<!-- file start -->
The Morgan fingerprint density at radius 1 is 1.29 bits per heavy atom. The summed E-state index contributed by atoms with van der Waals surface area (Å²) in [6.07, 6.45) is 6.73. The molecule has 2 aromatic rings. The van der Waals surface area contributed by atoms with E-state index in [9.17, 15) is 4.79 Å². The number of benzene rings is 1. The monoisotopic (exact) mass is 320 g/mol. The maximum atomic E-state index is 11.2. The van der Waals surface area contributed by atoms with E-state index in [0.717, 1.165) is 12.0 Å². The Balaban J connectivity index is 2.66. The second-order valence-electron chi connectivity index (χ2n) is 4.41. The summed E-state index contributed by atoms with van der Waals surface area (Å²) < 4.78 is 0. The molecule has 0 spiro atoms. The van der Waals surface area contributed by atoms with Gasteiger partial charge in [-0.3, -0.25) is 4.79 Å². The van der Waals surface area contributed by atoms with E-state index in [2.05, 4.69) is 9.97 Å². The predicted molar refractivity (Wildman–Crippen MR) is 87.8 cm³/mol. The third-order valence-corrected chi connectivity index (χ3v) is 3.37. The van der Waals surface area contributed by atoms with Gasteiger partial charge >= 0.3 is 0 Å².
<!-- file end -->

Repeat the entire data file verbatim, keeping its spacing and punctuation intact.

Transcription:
The Morgan fingerprint density at radius 1 is 1.29 bits per heavy atom. The summed E-state index contributed by atoms with van der Waals surface area (Å²) in [6.07, 6.45) is 6.73. The molecule has 2 aromatic rings. The van der Waals surface area contributed by atoms with E-state index in [9.17, 15) is 4.79 Å². The number of benzene rings is 1. The monoisotopic (exact) mass is 320 g/mol. The maximum atomic E-state index is 11.2. The van der Waals surface area contributed by atoms with E-state index in [0.717, 1.165) is 12.0 Å². The Balaban J connectivity index is 2.66. The second-order valence-electron chi connectivity index (χ2n) is 4.41. The summed E-state index contributed by atoms with van der Waals surface area (Å²) < 4.78 is 0. The molecule has 0 spiro atoms. The van der Waals surface area contributed by atoms with Gasteiger partial charge in [-0.3, -0.25) is 4.79 Å². The van der Waals surface area contributed by atoms with E-state index in [2.05, 4.69) is 9.97 Å². The predicted molar refractivity (Wildman–Crippen MR) is 87.8 cm³/mol. The third-order valence-corrected chi connectivity index (χ3v) is 3.37. The van der Waals surface area contributed by atoms with Gasteiger partial charge >= 0.3 is 0 Å².